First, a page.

A recent announcement by Princeton University reminded me that I have not written recently about a subject that is dear to my heart. According to Princeton, its 2007 freshman class in the School of Engineering and Applied Science comprised a record-breaking, 41.7-percent women. "With 254 students," a press release stated, "the matriculating class is the second-largest ever—just five students shy of last year’s record size of 259. The percentage of women in this year’s class is nearly six percentage points above last year, which was the previous all-time high."
Additionally, the school said, 32 percent of first-year students enrolled in Princeton’s graduate programs in engineering are women and the percentage of female faculty members in Princeton’s engineering school has doubled during the last 10 years, from 7.7 percent in 1997 to 15.4 percent (20 faculty members) in 2007.
When I attended college—even at so-called liberal centers of learning such as Princeton, Rutgers, and Stanford—there were no women, or practically none, in the technical disciplines. While at Rutgers (circa 1950), there were no female students in the College of Engineering and, if memory serves, there was only one woman in the other technical center of education, Rutgers College of Agriculture. It goes without saying that there were no female professors in either of the technical colleges.
I don’t know what the numbers were at Princeton or Stanford, but I’m not so sure that those universities had any female students in the respective Colleges of Engineering back then either. As I recall, there may have been one female professor/lecturer on the Stanford engineering faculty. We should all be grateful that suppression of approximately half of all humankind (women) is finally ending in many parts of the world, as indeed it should.
It is increasingly evident that women are entering the field of engineering in greater numbers. For example, I cannot help but notice that not only does the rank-and-file membership in the American Society of Civil Engineers (ASCE) include many women, but also the leadership of my local chapter in New Jersey is heavily sprinkled with females. In fact, of the branch officers and directors for 2007-2008, four are women—the president-elect, the secretary, the Younger Member Group head, and the second past president.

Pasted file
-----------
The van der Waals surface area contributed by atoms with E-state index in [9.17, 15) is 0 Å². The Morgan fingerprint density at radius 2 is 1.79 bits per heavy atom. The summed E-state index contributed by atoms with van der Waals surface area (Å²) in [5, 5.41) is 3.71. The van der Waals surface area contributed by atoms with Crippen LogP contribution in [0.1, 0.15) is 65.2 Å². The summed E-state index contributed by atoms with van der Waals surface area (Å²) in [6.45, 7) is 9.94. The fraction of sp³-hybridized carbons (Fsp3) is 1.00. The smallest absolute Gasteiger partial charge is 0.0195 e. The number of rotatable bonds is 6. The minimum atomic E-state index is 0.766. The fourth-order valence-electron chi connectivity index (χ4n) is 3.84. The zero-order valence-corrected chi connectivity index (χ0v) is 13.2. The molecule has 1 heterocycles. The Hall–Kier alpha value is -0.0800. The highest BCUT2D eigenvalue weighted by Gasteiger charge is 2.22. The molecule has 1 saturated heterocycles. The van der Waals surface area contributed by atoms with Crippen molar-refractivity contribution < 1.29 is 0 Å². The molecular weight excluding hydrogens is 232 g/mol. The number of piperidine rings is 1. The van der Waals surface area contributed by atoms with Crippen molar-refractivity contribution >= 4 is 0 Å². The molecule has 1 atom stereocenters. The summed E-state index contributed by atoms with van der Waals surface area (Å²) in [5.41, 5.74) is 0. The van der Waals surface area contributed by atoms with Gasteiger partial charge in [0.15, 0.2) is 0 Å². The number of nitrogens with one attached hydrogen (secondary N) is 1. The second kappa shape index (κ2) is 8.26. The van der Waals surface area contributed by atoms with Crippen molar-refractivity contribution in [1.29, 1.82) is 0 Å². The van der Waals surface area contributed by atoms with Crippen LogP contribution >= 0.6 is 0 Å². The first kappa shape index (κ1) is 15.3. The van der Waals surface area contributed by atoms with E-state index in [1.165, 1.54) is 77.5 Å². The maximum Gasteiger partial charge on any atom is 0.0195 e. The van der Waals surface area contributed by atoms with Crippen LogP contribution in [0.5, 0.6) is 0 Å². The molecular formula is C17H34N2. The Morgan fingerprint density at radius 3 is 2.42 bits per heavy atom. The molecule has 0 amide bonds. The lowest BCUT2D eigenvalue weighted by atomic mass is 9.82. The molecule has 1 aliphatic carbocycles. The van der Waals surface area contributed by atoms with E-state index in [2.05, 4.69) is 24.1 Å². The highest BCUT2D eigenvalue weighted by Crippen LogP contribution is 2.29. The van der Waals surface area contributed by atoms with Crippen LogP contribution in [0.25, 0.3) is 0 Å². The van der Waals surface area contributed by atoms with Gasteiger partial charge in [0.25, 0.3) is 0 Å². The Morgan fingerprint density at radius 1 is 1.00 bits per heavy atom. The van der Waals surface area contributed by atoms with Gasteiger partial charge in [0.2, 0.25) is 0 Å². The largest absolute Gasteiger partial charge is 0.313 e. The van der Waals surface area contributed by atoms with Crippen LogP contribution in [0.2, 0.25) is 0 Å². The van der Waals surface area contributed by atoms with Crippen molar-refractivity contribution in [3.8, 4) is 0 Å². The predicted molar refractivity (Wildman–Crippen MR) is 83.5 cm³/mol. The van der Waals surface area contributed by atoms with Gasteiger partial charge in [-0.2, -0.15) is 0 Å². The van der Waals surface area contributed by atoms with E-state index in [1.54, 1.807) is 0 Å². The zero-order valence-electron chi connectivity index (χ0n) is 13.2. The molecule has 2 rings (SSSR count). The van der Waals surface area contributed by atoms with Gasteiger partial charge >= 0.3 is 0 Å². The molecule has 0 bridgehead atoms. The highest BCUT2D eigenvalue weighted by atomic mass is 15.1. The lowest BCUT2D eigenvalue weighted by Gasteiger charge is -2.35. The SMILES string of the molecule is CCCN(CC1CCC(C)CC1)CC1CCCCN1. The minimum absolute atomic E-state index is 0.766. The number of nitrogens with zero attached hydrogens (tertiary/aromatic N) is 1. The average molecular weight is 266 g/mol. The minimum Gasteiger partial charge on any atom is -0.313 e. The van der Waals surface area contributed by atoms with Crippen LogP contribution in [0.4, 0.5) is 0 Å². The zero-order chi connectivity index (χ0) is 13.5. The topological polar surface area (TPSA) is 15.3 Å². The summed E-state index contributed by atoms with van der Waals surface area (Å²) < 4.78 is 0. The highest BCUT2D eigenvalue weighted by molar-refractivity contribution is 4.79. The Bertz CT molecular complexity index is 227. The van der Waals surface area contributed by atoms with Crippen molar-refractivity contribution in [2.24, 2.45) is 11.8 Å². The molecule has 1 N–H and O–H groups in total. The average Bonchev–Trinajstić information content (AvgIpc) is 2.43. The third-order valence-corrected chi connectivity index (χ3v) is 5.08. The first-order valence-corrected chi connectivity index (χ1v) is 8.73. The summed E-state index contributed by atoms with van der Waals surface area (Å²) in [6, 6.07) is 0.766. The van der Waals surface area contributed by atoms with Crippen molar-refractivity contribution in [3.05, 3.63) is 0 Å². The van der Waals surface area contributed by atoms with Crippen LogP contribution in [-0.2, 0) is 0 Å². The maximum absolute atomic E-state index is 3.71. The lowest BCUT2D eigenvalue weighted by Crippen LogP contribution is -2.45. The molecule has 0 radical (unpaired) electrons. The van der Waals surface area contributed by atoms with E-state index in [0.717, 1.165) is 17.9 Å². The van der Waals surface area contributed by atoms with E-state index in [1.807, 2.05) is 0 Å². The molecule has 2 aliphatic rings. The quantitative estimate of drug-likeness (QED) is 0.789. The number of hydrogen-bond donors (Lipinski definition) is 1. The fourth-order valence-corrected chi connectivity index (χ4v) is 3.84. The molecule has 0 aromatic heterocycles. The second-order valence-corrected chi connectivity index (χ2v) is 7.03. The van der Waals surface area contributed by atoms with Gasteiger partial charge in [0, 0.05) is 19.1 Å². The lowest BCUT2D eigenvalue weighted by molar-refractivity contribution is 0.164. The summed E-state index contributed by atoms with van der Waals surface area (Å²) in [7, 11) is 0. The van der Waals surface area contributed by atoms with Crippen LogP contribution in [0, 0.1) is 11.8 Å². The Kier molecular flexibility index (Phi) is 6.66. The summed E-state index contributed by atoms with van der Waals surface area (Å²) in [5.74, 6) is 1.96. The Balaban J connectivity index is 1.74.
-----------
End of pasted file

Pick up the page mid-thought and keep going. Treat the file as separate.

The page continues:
Teresa L. Peterson, P.E., a project manager at Gannett Fleming, Inc., and president of the North Jersey Branch of ASCE, provided the following additional information: Between 2001/2002 and 2005/2006, three women served as president of the branch and continue to serve in various capacities. Additionally, of 1,901 members assigned to the North Jersey Branch, 206 are female (10.8 percent). Of perhaps more importance than the membership breakdown, I have noticed that an increasing proportion of the engineers attending meetings and participating in the give-and-take of chapter business are women.
A recent article in the New York Times, "United effort puts a record number of women in hard hats," quoted Pat A. DiFilippo, executive vice president of Turner Construction Company, one of New York’s largest contractors. He said, "Women are finding this is a business that is not the boy’s club it once was. It’s a business that needs people to perform tasks." While the quote referred primarily to construction, in general, it also applies to civil engineers in construction and to the women who are contributing to major civil engineering projects.
The wasting of female technical talent until nearly the end of the 20th century has been inexcusable in our American, or any other, society. Nevertheless, the practice continues in cultures where women are prohibited from practicing a profession (engineering) either because of religious constraints or by antiquated perceptions that some activities are "not appropriate" for what at one time was known as the "weaker sex."
Both in mind and body, women are capable of producing what is necessary to enhance a growing and liberated society. The rise of women to levels that were unheard of as late as the middle of the 20th century is an indication that we are moving away from the dark ages. I hope this trend continues and that other nations and societies join us in modernity and freedom for all people.
Alfred R. Pagan, P.E., P.L.S., is a consulting engineer in Hackensack, N.J. He can be reached at 201-441-9719; or e-mail him at firstname.lastname@example.org.